- Consumers keep borrowing as credit tightens sharply.
- Used-vehicle sales, prices decline.
- Falling gas prices buoy consumer sentiment. View of car buying improves.
Consumer credit growth accelerated in October as revolving credit increased but non-revolving credit declined. Auto loan credit access tightened sharply in November across all channels and across all lender types as every factor moved against consumers.
Used-vehicle sales likely declined in November, and wholesale used-vehicle prices declined again. The Manheim Used Vehicle Value Index is now down 14.2% year over year.
Consumer sentiment increased to start December, according to the University of Michigan and according to the daily index of consumer sentiment from Morning Consult. The average price of gasoline closing to the lowest level for the year boosted confidence.
Borrowing Mixed and Auto Credit Tightens Sharply in November
The Federal Reserve reported that Consumer Credit excluding housing-related saw growth increase to $27.08 billion in October from $25.82 billion in September. Credit cards saw gains while non-revolving debt (auto and student loans) saw declines.
Auto credit access tightened sharply in November. Our Dealertrack Credit Availability Index declined 2.6%, as every factor worked against consumers as the approval rate declined, yield spreads widened, the subprime share declined, terms shortened, and the share of loans with negative equity declined. Credit tightened across all loan channels and all lender types with new loans tightening the most and credit unions tightening the most across lenders.
Used-Vehicle Retail Sales Dip
Our same-store estimates on Dealertrack indicate that used retail sales declined 1% in November from October and were down 10% year over year. Certified pre-owned (CPO) sales declined 4% month over month in November but were up 10% year over year. Credit transactions heavily influence the same-store data series, and growth in cash purchase activity is likely causing the estimates to decline more than actual market sales.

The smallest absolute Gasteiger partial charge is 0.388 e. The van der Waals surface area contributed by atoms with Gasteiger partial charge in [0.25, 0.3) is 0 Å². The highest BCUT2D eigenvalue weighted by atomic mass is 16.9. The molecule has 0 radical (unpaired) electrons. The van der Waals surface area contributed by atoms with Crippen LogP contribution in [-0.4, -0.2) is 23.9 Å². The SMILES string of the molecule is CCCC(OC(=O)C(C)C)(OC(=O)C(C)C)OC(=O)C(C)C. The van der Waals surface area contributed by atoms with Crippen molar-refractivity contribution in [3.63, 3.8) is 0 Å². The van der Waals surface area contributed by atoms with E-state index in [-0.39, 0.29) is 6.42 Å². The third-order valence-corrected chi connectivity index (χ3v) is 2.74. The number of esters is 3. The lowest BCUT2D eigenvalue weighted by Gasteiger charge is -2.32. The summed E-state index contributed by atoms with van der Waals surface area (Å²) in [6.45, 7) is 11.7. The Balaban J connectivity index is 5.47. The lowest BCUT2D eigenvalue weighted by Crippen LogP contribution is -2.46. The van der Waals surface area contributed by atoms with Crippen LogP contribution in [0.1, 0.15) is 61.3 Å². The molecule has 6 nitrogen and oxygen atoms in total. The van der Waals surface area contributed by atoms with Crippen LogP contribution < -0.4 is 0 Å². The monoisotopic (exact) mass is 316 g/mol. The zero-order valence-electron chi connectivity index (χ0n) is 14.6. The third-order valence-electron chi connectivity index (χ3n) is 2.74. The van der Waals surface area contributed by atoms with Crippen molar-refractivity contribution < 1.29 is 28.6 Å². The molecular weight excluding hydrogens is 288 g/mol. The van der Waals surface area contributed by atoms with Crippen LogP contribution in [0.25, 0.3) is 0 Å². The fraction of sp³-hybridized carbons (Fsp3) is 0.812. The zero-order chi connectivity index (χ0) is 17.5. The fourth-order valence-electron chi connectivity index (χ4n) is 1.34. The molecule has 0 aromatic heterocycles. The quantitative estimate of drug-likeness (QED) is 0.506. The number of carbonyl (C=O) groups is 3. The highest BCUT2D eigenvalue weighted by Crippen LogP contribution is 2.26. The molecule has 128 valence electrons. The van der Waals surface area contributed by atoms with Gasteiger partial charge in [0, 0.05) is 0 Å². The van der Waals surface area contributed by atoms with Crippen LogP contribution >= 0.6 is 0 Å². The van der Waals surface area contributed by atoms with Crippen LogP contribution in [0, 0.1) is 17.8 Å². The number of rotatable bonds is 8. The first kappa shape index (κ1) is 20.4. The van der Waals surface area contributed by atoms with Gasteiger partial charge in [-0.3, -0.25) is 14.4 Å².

Using estimates of used retail days’ supply based on vAuto data, November ended at 47 days’ supply, down from 53 days at the end of October but higher than how November 2021 ended at 44 days. Leveraging Manheim sales and inventory data, wholesale supply is estimated to have ended November at 29 days, higher than how November 2021 ended at 24 days but unchanged from the end of October.
Wholesale Used-Vehicle Prices Slip Again in November
Wholesale vehicle values, according to the Manheim Used Vehicle Value Index, declined 0.3% in November on a seasonally adjusted basis. The decline left the Index at 199.4, which was down 14.2% from a year ago. The unadjusted price change in November was a decline of 1.6%, leaving the unadjusted average price down 12.4% from a year ago.
In November, Manheim Market Report (MMR) values saw larger-than-normal declines, culminating in a 2.2% total decline in the Three-Year-Old Index over the last four weeks. All eight major market segments saw seasonally adjusted prices that were lower year over year. Compact cars had the smallest decline at 10.5%, followed by vans and sports cars, both at 11.6%, and pickups at 11.9%.
Consumer Sentiment Rises; Gas Prices Decrease Again
The initial December reading on consumer sentiment from the University of Michigan increased 4% to 59.1 as views of current conditions and future expectations both increased. Median expected inflation rates declined one year out and were steady over the next 5 years.
Consumers’ views of buying conditions for vehicles improved and was the second-best reading since March. June was the all-time low in the reading.
The improvement in the Michigan index is consistent with the improvement in the daily index of consumer sentiment from Morning Consult. That index is up 2.4% so far in December as of last Friday.
Sentiment has been improving this fall as gas prices have been steadily declining. The average price for unleaded gasoline was down 3.9% from the previous week as of last Thursday to $3.32 per gallon, which was the lowest price since mid-January. The year started at $3.29, so another week like this one and the year will end with the cheapest gas prices.
Join us for the 2023 Cox Automotive Industry Insights and Forecast Call hosted by Chief Economist Jonathan Smoke and the Industry Insights team on Thursday, January 12, at 11 a.m. EST. During this 90-minute session, you will hear how the auto industry performed in 2022 and how the Cox Automotive team sees the industry progressing in the new year.
Jonathan Smoke is the chief economist at Cox Automotive.